Foccacia is essentially a large slab of bread baked with lots of savoury Mediterranean flavours both in and out of the dough. Herbs, cheese, olives. Tasty.
Yield: Makes 4-6 servings
1 cup warm water
2 teaspoons yeast
3 cups all purpose or bread flour
1 tablespoon sugar
1 teaspoon salt
4 tablespoons olive oil
Coarse sea salt and freshly ground pepper
1 tablespoon chopped thyme
24 calamata style black olives, pitted
Pour the water into the bowl of a stand up mixer fitted with a dough hook and sprinkle in the yeast. Add 1 cup of the flour and the sugar then stir to combine. Let rest for ten minutes or so, until the yeast activates and bubbles appear on surface.
Add the rest of the flour, salt, olive oil, pepper, thyme and olives and mix well until dough begins to form a ball. Continue kneading for a few minutes until the dough is smooth and elastic. Place in a large, oiled bowl, cover with a towel, and rest in a warm place until the dough doubles, about 1 hour.
Lightly oil your hands then knock down the dough, pressing the air out of it. Knead a few times and then place dough onto an oiled baking sheet. Pull and press dough across pan until if forms a large, flattened circle and vigorously poke dimples into it with your fingertips. Drizzle with olive oil, coarse salt and pepper and let rise a second time until it doubles again, about 30 minutes.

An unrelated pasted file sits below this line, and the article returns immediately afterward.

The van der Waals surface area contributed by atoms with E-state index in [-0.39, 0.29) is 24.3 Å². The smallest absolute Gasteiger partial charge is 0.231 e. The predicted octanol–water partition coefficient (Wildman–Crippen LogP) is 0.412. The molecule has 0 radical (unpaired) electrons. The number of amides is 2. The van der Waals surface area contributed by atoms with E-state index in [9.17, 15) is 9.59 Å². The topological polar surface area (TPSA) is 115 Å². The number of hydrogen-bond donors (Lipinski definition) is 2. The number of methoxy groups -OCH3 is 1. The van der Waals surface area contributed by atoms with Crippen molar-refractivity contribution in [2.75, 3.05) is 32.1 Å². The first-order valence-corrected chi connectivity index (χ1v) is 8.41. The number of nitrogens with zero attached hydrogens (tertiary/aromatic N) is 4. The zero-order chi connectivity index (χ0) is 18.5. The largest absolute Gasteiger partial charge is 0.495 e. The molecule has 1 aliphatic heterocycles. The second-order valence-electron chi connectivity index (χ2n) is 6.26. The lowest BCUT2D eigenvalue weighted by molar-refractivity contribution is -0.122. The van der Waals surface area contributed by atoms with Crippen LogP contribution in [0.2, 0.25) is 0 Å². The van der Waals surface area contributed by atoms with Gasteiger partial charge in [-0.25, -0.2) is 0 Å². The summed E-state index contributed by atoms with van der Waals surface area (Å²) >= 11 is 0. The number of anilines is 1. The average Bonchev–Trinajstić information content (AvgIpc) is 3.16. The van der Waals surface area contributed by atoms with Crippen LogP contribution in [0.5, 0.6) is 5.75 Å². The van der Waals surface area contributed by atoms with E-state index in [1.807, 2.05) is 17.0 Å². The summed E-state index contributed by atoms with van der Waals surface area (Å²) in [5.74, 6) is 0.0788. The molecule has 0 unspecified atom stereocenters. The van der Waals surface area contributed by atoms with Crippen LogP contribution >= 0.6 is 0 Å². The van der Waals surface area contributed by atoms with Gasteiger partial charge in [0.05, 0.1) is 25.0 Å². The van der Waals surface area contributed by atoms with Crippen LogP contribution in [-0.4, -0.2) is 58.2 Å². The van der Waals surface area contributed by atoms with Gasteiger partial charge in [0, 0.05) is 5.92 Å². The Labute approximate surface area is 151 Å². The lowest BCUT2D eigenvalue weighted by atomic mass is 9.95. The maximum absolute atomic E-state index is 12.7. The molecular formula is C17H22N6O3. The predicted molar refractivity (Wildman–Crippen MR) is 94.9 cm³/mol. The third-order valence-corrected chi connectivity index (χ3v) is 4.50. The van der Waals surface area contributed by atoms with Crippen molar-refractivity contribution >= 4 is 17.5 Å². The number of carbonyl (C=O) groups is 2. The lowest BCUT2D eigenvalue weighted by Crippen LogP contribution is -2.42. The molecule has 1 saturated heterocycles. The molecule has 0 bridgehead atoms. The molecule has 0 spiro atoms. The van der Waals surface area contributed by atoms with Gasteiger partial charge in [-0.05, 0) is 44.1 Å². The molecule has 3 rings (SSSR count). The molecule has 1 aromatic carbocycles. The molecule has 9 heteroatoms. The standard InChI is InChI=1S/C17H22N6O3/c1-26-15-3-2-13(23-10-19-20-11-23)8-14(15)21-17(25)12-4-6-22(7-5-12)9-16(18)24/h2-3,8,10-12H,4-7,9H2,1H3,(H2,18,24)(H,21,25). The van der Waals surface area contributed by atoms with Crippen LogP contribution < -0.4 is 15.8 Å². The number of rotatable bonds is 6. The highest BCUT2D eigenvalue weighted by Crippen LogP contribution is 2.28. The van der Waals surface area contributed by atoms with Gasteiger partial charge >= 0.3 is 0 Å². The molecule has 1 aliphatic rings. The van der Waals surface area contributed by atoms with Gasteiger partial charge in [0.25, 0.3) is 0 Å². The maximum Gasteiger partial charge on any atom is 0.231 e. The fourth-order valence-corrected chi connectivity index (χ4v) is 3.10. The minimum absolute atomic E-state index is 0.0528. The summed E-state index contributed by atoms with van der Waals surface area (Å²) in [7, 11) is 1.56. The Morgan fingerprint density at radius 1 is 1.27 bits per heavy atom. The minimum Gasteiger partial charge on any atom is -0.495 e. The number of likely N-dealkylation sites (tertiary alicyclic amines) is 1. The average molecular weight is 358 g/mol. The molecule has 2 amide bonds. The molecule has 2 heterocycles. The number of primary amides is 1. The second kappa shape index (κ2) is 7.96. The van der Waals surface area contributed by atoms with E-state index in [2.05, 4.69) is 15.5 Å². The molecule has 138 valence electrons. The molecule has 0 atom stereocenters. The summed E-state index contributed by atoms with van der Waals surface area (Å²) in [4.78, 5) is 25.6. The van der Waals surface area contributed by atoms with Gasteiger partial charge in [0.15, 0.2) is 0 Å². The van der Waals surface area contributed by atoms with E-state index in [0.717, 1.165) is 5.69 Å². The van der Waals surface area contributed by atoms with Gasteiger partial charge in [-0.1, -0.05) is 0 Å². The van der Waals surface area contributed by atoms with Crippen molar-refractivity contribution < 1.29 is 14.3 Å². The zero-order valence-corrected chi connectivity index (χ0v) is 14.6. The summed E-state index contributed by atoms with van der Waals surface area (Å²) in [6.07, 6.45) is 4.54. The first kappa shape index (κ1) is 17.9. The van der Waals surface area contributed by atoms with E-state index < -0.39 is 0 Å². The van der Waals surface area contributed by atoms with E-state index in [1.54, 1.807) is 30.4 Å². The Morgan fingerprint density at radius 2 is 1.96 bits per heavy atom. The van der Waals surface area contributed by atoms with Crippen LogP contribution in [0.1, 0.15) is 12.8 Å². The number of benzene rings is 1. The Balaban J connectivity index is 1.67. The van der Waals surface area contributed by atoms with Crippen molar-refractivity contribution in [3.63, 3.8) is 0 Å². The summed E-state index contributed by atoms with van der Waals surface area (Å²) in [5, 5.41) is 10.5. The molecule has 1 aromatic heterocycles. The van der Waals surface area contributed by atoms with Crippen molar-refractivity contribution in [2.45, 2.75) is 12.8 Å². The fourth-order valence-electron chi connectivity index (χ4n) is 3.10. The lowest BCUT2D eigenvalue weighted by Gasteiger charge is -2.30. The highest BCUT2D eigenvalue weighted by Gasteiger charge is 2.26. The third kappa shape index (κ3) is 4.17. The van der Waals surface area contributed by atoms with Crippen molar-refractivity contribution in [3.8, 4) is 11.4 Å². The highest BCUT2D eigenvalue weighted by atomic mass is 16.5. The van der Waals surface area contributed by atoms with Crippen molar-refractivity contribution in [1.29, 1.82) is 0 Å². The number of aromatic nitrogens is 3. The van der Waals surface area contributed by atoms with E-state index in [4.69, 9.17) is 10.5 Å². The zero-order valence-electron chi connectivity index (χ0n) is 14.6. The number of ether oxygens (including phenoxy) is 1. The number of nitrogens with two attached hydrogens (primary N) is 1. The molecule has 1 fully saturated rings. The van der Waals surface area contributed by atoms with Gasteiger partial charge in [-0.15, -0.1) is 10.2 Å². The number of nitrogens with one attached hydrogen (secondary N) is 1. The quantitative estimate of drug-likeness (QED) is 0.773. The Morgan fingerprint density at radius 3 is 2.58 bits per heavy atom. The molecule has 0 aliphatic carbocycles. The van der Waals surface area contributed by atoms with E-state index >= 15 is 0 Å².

While you wait preheat your oven to 400 degrees. Place in oven and bake until it has formed a golden crust, but is still soft in the centre, about 10-15 minutes.
These are my gold-standard biscuits. My secret? Frozen butter! It’s an old pastry chef’s trick that has served me well. Butter tastes great and when it’s frozen it becomes very easy to shred into the dough. After you try these a few times you’ll be able to bake them in under twenty minutes and clean up the mess too!
This is the recipe my mother uses every year at Christmas time to make a cardamom scented sweetbread. To this day, every time I smell cardamom I think of my mom. It's a blast from the past, a household tradition, all because of a friendly neighbour from my childhood who shared this recipe with me. I of course gave it to my mom to make for me.
Nowadays she makes it in a bread machine, which handles the mixing, kneading and first rising steps. The dough can then be braided and baked as per the recipe. The traditional braiding step makes a beautiful loaf, but isn't necessary. You can form a traditional loaf by rolling it into a log and placing it in a lightly greased loaf pan before baking.